In honor of the So Northwest Women's Show at the end of February 2018, we're highlighting a couple women in our community who are making a big impact. If you want to join us at the Show, buy tickets online now!
When people think of KOMO 4 - anchors Steve Pool, Eric Johnson or Mary Nam may come to mind. But for all of us who work there, KOMO General Manager Janene Drafs is the real star.
Drafs first walked into KOMO in her early 20s after graduating from the University of Washington. Three decades later, she's now running the show and overseeing KOMO, KPLZ, KVI and Univision.
"If I'm wearing my KOMO gear, people say 'Do you know Steve Pool?'" said Drafs. "I say 'I'm Steve Pool's boss. No, I'm Steve's boss' boss' and they go...'WHAT?'"
Drafs said things have changed dramatically since she started.
"I remember the first woman who wore pants on the sales staff," she said. "I remember there were no female vice-presidents."
As GM, Drafs is inspirational to people inside and outside of KOMO, helping to break the glass ceiling and pave the way for future women in charge.
"It's still rare to find women in very senior management positions," she said. "I think some of the things you hear about and read [right now] about I experienced. Things like more of an unintended bias."
For example, giving an opinion on something in a leadership meeting - and it being met with silence. Than a man giving that same opinion, and it being met with kudos.
"I have a real energy about around being supportive and mentoring of other females because of that," she said. "Not exclusively, I love to mentor fabulous men on my team as well - but I have a thing about a positive mentorship program for women because it has been a part of my experience."
Her advice to women just starting out? Work hard, and use your voice.
"There's actually two things I always tell interns or new employees when they start," she said. "The first thing is - ask for what you want. Make yourself incredibly valuable in that first job and work really, really hard and then ask for what you want. If you think someone is going to recognize you because of your hard work, you are missing the boat."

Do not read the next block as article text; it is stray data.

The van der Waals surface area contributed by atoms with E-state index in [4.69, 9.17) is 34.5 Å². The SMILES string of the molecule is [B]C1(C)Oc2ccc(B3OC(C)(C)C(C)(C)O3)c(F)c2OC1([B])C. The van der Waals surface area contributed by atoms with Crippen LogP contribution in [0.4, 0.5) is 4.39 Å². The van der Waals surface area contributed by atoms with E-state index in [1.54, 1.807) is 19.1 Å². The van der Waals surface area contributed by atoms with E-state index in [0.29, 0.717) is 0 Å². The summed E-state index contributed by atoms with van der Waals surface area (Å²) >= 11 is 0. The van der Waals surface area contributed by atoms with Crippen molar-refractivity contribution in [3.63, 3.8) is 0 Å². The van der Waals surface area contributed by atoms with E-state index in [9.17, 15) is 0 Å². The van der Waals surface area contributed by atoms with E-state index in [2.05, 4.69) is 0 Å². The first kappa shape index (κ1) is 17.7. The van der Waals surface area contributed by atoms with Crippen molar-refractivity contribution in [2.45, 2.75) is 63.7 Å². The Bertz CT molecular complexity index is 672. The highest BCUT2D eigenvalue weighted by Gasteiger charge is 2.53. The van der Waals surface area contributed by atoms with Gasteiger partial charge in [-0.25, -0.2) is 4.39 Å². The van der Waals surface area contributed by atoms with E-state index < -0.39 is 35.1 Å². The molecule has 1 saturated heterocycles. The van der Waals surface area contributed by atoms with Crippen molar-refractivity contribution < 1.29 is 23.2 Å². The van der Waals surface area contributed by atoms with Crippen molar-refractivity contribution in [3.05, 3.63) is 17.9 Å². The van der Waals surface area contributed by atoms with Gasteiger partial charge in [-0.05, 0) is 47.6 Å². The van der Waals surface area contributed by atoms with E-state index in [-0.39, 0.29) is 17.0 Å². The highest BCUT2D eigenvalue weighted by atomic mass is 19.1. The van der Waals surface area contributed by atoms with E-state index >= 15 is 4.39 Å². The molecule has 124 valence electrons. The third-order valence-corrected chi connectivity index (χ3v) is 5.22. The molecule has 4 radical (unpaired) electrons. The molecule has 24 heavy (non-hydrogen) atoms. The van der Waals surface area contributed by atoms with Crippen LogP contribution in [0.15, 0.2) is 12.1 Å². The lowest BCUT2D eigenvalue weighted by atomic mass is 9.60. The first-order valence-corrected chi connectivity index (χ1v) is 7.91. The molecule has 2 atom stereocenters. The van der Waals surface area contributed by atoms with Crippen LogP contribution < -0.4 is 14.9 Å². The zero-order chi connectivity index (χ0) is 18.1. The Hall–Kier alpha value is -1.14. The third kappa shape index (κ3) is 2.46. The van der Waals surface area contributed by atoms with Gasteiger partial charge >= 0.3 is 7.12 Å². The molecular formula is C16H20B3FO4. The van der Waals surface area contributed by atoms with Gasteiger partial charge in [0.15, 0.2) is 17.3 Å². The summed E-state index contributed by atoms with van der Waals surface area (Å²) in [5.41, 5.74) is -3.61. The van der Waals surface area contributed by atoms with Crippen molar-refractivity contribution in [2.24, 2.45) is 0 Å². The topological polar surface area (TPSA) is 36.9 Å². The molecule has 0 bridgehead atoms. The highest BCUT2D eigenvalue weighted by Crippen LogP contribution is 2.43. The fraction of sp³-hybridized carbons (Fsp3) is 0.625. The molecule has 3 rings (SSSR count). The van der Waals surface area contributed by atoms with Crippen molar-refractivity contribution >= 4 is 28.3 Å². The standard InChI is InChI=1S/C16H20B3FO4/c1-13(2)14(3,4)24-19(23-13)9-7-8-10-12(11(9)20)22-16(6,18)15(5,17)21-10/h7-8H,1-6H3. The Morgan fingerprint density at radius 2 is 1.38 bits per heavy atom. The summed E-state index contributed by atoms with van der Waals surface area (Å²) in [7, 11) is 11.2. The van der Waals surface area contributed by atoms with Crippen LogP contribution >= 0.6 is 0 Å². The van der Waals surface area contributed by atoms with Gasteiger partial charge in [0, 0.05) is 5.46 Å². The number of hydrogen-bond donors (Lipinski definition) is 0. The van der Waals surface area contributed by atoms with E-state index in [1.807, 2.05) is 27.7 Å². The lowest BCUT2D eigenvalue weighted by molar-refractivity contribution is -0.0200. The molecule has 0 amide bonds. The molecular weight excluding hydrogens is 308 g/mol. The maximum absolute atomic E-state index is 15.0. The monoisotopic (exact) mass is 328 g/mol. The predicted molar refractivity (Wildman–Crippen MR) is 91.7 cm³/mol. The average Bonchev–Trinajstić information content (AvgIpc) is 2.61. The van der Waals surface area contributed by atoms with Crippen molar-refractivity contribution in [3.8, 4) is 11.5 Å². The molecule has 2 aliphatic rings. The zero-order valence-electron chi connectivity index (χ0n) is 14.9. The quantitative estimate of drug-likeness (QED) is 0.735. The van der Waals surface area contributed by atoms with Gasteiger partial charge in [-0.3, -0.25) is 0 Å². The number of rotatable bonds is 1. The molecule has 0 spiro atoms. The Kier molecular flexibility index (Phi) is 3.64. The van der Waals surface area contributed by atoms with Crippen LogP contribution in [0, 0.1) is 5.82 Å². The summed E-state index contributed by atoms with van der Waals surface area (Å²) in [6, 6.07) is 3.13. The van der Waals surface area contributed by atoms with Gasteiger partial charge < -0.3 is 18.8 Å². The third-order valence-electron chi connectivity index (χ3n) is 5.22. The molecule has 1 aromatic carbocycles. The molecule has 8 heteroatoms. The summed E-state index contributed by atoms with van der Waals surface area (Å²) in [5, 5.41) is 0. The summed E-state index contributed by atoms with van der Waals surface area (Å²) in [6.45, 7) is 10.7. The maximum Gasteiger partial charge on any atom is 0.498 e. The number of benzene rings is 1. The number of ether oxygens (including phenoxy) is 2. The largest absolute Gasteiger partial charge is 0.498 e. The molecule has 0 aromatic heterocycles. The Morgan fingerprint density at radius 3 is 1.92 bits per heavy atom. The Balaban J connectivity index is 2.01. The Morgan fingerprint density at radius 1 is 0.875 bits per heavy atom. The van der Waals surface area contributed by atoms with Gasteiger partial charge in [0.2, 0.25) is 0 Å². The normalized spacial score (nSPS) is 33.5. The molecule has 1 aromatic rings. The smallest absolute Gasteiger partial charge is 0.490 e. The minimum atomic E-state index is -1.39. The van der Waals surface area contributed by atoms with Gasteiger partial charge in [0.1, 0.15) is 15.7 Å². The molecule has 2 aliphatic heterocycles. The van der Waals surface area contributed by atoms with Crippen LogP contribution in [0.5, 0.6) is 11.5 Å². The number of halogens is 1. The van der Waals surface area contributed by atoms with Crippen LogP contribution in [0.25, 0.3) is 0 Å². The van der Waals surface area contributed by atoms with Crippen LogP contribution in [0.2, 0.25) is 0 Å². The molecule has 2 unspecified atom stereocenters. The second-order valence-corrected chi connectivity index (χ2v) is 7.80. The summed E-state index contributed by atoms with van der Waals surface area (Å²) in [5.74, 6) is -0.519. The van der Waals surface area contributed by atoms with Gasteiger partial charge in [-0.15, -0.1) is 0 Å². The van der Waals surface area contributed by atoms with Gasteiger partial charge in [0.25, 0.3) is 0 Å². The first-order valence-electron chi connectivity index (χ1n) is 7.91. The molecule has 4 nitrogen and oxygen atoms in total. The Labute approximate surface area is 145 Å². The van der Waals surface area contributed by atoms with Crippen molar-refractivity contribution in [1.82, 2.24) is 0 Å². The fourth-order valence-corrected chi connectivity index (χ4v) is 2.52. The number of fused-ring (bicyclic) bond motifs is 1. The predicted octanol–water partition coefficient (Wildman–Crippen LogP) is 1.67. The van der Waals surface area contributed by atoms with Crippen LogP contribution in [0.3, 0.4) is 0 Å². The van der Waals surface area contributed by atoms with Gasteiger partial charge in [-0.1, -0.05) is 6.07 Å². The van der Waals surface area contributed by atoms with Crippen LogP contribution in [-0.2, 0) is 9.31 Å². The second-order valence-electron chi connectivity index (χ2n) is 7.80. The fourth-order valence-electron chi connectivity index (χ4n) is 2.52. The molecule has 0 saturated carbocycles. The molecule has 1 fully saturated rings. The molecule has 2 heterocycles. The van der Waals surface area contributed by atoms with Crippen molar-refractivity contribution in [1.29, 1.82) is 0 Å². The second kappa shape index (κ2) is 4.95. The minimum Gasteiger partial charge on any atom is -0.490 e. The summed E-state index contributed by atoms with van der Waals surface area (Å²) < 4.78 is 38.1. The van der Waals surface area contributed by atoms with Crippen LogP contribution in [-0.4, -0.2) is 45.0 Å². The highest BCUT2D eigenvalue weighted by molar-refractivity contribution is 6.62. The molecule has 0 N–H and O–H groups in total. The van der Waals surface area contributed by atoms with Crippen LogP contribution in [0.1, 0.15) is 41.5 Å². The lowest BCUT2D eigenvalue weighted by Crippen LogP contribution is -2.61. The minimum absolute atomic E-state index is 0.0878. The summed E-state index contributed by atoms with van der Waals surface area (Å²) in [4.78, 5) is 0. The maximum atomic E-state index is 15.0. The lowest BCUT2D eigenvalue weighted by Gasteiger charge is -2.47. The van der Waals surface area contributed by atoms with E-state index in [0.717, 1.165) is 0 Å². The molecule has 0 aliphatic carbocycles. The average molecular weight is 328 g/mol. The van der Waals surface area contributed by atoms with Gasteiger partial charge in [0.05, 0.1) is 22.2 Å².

The second thing is to remember that it's your life skills that get you promoted.
"Your work skills get you in the door, but your life skills get you promoted," she said. "If you can master those as you move in your career you can do anything you want."
And we can't talk about her mentoring of younger women with talking about Claire and Megan.
"I am ridiculously proud of my daughters," gushes Drafs. "Megan is my river, and my heart. She's deep, and she's always been more of an old soul. Claire is my joy and my sunshine, happy and effervescent!"
The admiration is mutual.
"What I love most about my mom is she's always supported us to do what ever we want," said Megan. "She picked a path that not all women want to do and she encouraged us to become our full potential. But she understands that we may not choose the same path as her!"
Her daughters love that she commands attention when she walks into a room - that's what sets her apart from other working moms.
"She deserves to be respected," said Claire. "She doesn't take no for an answer."
And it turns out - leading and motivating other is in her blood. She credits a lot of her success to one special woman, her grandmother who sacrificed her career aspirations to stay home and raise a family.
"My grandmother was incredibly smart," she smiles. "Incredibly driven really early on, always one of my mentors and coaches at a really young age. I think the reason why is she always wanted to go to college and wasn't able to."
Almost two years after she passed away, Drafs hopes she would be proud. She keeps a letter in her office, offering her grandmother a job in radio in the 1930s.
"She turned it down to stay at home," she said. "[My mom thought] I should have this, and it was very special. So she's smiling, she's my little angel."
While Drafs is an open book, there's one questions you shouldn't ask her.
"I really dislike being asked 'How you do it all? How do you make it work? How do you find that work life balance?'" she shakes her head. "Who would ask a man that question? And the answer is, you don't."